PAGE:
What's new in the Apache Struts 6.0.0

Łukasz Lenart

08 Dec 2022.7 minutes read

What's new in the Apache Struts 6.0.0 webp image

The short answer is: a lot :) If you take a look at the Version Notes, you can notice over 200 changes - tons of bug fixes and improvements with a pinch of new features. Nevertheless, the most important change is the proper usage of the Semantic Versioning - this can be a surprise for most of you.

Versioning schema

You can ask: why did we change the versioning schema? Previously we had been using Struts 2.3.x, 2.5.x, and the next version was supposed to be 2.6.x - but as you can notice we are missing one advantage of semantic versioning: changing the MAJOR part of the version. The Apache Struts 2 is a different framework than Struts 1 and its versioning should have started with 1.0.0, yet this never happened. With each release containing breaking changes (like Struts 2.5), we had been only upgrading the MINOR part of the version, MAJOR had been fixed to 2.

That's why we decided to break with such a tradition and stick to a proper SemVer policy. You can expect new 6.0.1 or 6.1.0 and even 7.0.0 in the near future :)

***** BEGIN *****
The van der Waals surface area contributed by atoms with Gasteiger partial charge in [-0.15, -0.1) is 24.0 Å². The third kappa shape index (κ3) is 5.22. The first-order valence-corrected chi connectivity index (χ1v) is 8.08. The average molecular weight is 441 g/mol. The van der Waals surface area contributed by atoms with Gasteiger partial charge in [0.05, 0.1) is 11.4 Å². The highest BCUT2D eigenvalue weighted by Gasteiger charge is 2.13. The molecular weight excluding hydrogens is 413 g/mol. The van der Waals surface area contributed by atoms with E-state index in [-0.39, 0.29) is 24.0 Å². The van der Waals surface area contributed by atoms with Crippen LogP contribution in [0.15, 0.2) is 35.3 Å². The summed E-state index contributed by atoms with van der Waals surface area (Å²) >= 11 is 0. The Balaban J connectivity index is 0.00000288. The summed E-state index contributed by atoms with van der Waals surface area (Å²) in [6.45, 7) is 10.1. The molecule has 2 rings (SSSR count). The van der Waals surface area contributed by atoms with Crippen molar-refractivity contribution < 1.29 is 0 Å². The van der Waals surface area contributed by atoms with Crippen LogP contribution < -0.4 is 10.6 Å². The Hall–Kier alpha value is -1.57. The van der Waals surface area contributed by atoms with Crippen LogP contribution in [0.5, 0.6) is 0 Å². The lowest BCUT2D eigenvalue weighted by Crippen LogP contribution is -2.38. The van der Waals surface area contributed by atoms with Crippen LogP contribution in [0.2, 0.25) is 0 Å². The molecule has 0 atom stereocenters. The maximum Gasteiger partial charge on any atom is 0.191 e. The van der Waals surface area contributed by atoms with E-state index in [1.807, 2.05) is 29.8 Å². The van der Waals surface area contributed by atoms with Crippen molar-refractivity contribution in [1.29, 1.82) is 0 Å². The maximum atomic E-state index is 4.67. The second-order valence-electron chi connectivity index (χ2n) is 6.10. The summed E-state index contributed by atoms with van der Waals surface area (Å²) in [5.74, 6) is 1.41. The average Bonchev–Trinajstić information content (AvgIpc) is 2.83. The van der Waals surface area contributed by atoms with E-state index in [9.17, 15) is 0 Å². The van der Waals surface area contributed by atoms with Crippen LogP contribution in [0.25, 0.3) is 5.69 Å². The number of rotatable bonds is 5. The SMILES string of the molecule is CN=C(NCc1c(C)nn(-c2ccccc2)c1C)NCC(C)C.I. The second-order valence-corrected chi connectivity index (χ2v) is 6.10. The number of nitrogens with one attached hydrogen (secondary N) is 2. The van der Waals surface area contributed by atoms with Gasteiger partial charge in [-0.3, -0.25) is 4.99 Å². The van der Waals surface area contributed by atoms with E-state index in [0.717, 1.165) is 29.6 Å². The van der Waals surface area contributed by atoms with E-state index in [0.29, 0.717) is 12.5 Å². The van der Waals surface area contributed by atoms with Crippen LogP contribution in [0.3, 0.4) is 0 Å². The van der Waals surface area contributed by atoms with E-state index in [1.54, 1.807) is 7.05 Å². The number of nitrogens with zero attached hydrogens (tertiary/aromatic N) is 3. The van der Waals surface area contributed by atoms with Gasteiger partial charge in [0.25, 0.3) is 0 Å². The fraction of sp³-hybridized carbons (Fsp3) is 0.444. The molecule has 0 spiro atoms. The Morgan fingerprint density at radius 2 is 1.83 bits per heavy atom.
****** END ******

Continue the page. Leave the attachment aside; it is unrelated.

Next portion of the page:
The most important changes

Servlet API 3.1

The Apache Struts isn't the first choice for new and modern applications, but it still has many users, which do not want to rewrite everything from scratch every 2-3 years ;-) That's why some changes are introduced slower, in a more steady manner. Until version 6.0.0, each application using Struts had to use Java Servlet API 2.5 at least. This version of Servlet API is over 17 years old now, while Struts is 20 years old :D

As we wanted to support Async Actions, which requires to use of Servlet API 3.0, and we had been struggling with some other interdependencies, we decided to switch to Servlet API 3.1. This requires to use of an adequate version of a Servlet Container that supports the given Servlet API. Still, we didn't utilize the whole functionality of the new Servlet API, but we have an open path to do so.